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Deep phylogeographic structuring of populations of the trapdoor spider Moggridgea tingle (Migidae) from southwestern Australia: evidence for long-term refugia within refugia

Authors

  • STEVEN J. B. COOPER,

    1. Evolutionary Biology Unit, South Australian Museum, North Terrace, Adelaide, SA 5000, Australia
    2. Australian Centre for Evolutionary Biology and Biodiversity, School of Earth and Environmental Science, The University of Adelaide, SA 5005, Australia
    3. Department of Terrestrial Zoology, Western Australian Museum, Locked Bag 49, Welshpool DC, WA 6986, Australia
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  • MARK S. HARVEY,

    1. Department of Terrestrial Zoology, Western Australian Museum, Locked Bag 49, Welshpool DC, WA 6986, Australia
    2. Division of Invertebrate Zoology, American Museum of Natural History, 79th street at Central Park West, New York, NY, 10024-5192 USA
    3. California Academy of Sciences, 55 Music Concourse Drive, San Francisco, CA, 94118 USA
    4. School of Animal Biology, University of Western Australia, Crawley, WA 6009, Australia
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  • KATHLEEN M. SAINT,

    1. Evolutionary Biology Unit, South Australian Museum, North Terrace, Adelaide, SA 5000, Australia
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  • BARBARA Y. MAIN

    1. School of Animal Biology, University of Western Australia, Crawley, WA 6009, Australia
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Steven J. B. Cooper, Fax: +61 8 82077222; E-mail: steve.cooper@samuseum.sa.gov.au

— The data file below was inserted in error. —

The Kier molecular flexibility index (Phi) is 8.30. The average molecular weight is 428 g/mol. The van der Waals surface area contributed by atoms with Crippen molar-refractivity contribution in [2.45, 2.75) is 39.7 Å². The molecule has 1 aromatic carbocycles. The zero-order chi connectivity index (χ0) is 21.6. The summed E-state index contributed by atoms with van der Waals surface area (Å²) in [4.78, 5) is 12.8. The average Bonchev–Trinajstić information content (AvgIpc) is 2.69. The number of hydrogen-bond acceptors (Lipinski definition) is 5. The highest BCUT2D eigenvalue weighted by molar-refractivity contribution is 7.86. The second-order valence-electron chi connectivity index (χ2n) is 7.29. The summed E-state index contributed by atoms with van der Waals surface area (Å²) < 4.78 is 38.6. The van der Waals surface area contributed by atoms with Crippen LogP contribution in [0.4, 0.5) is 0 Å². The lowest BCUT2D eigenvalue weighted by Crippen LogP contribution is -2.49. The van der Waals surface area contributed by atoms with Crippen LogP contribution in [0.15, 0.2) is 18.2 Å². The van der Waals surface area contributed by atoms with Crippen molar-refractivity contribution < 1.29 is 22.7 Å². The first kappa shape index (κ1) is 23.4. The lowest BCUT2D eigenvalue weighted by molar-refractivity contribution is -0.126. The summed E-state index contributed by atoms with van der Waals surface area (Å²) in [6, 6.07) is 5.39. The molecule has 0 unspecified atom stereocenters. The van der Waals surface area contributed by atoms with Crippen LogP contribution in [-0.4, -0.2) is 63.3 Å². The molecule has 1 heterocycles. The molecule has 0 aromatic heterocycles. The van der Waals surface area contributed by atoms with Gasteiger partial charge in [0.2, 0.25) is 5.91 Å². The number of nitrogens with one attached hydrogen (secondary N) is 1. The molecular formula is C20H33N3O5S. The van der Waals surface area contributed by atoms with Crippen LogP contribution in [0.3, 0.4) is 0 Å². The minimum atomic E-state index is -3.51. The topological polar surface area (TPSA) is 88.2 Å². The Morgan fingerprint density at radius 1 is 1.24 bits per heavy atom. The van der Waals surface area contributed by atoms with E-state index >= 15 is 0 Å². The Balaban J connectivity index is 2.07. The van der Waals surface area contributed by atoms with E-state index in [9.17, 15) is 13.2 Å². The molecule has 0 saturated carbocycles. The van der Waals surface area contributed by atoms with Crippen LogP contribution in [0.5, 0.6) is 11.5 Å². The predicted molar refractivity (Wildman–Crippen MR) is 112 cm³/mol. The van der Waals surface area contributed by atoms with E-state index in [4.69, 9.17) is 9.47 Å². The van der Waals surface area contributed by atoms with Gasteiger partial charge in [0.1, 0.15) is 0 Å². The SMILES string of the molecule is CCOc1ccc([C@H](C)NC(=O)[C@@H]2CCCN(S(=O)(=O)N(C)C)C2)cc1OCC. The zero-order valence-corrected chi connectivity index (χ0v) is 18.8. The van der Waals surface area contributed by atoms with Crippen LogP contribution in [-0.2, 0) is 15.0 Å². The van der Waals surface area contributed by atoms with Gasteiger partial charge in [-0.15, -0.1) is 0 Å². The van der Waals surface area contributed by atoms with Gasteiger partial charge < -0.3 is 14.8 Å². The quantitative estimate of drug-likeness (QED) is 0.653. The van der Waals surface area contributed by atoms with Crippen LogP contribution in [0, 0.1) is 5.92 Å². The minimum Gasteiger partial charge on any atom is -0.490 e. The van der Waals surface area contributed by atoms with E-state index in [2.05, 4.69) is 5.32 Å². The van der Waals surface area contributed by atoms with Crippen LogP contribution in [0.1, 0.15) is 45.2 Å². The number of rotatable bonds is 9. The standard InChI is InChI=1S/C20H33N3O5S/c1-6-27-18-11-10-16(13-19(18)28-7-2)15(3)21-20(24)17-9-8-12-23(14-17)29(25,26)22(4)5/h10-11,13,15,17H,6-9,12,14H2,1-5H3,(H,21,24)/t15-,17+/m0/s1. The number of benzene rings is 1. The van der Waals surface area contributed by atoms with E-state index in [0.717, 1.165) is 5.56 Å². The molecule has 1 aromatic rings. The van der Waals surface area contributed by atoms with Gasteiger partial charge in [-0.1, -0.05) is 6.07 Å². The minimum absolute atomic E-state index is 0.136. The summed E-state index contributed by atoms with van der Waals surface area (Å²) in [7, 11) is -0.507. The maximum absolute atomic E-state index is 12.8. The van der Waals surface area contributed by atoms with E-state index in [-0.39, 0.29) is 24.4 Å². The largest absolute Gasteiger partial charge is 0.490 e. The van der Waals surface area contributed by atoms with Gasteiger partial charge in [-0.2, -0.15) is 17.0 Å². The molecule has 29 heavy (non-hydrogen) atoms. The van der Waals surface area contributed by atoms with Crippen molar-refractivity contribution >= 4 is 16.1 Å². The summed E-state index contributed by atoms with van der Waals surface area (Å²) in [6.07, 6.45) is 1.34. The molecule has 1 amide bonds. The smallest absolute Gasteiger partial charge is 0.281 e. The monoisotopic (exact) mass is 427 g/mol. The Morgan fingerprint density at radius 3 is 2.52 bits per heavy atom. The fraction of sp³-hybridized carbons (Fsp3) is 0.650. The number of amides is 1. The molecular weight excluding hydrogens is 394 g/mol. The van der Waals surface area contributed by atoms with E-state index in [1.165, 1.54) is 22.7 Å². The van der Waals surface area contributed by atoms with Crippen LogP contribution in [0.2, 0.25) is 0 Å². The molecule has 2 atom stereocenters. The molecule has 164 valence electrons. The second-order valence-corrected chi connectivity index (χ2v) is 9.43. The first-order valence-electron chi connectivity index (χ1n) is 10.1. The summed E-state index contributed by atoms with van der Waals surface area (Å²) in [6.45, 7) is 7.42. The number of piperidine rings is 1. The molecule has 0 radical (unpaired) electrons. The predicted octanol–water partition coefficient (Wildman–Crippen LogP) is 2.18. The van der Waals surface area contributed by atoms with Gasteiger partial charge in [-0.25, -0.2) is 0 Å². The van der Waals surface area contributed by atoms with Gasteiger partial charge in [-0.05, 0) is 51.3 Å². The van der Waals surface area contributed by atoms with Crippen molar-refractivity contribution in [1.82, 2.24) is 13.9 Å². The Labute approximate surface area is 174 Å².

Abstract

Southwestern Australia has been recognized as a biodiversity hot spot of global significance, and it is particularly well known for its considerable diversity of flowering plant species. Questions of interest are how this region became so diverse and whether its fauna show similar diverse patterns of speciation. Here, we carried out a phylogeographic study of trapdoor spiders (Migidae: Moggridgea), a presumed Gondwanan lineage found in wet forest localities across southwestern Australia. Phylogenetic, molecular clock and population genetic analyses of mitochondrial (mtDNA) COI gene and ITS rRNA (internal transcribed spacer) data revealed considerable phylogeographic structuring of Moggridgea populations, with evidence for long-term (>3 million years) isolation of at least nine populations in different geographic locations, including upland regions of the Stirling and Porongurup Ranges. High levels of mtDNA divergence and no evidence of recent mitochondrial gene flow among valley populations of the Stirling Range suggest that individual valleys have acted as refugia for the spiders throughout the Pleistocene. Our findings support the hypothesis that climate change, particularly the aridification of Australia after the late Miocene, and the topography of the landscape, which allowed persistence of moist habitats, have been major drivers of speciation in southwestern Australia.

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